March 07, 2013

Light-Footprint Approach to Military Intervention Needs New Strategic Framework, Says CNAS Visiting Fellow

With "light footprint"
military interventions fast becoming a central part of American strategy, Major
Fernando Lujan, USA, a Special Forces officer and visiting fellow at the Center
for a New American Security (CNAS), examines the utility of this approach and
recommends adoption of a new strategic framework to guide it in Light Footprints: The Future of American Military Intervention.

this study, released today by CNAS, the author argues that to effectively deal
with emerging threats in places like Mali, Yemen, Uganda or Libya, civilian and
military leaders at all levels should understand not only the strategic uses
and limitations of light footprints, but also the ways that the current defense
bureaucracy can undermine their success.

Light Footprints: The Future of American Military Intervention

Lujan writes that the light-footprint approach -- small, long-term, civilian-led
missions that leverage a combination of air power, special operators,
intelligence agents, indigenous armed groups and contractors -- are, like any
policy option, well-suited for certain challenges and disastrous for others. He
notes that although the public is fixated on drones and Special Forces raids,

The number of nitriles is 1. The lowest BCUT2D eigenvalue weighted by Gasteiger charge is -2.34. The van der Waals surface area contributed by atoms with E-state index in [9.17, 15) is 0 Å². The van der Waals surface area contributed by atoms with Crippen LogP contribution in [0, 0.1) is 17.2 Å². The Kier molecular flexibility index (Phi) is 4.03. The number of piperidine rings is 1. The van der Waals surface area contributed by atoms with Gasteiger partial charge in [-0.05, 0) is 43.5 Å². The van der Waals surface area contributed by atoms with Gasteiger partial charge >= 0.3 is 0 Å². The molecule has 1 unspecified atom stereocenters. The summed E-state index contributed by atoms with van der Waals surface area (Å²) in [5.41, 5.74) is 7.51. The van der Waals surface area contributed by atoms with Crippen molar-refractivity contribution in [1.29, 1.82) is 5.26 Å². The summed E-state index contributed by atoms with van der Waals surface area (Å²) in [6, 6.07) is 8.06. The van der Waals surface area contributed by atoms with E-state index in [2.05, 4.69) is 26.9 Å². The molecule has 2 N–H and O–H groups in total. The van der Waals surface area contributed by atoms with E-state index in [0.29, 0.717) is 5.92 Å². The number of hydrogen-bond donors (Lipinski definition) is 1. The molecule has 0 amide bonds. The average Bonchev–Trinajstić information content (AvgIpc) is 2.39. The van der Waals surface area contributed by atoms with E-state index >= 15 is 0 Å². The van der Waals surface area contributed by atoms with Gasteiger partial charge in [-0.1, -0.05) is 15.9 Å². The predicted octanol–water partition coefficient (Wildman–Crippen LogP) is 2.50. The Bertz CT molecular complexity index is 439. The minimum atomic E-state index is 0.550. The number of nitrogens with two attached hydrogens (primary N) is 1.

these represent only the most visible and extreme part of a deeper, longer-term
strategy that takes many years to develop, cannot be grown after a crisis, and
relies heavily on human intelligence networks, local security forces, and
collaboration with civilian diplomats and development workers.  Drawing on
examples from his own career in both the 7th Special Forces Group and the AFPAK
Hands program, Major Lujan illustrates how complex light-footprint missions are
actually implemented.

Lujan maintains that the success or failure of these smaller missions depends
heavily on human capital -- the right people, with the right training, in the
right assignments --and worries that current bureaucratic hurdles and
institutional inertia will make it difficult for the military to operate
effectively under this model. He concludes by questioning whether the
counterinsurgency wars of Iraq and Afghanistan are driving the military
bureaucracy to return to the status quo of preparing for large conventional
wars, rather than retooling for smaller ones. Major Lujan writes: "Unless
speeches and policy documents are backed up by culture, processes, doctrine and
strategic clarity, the light footprint will likely remain a niche capability
confined to a few fringe military units, not an effective instrument of
national policy."


The Center for a New American Security
(CNAS) is an independent and nonpartisan research
institution that develops strong, pragmatic and principled national security
and defense policies. CNAS leads efforts to help inform and prepare the
national security leaders of today and tomorrow.


Kay King

Director of
External Relations

and Senior Advisor


Ph: (202) 457-9408

Sara Conneighton

Deputy Director of External Relations


Ph: (202) 457-9429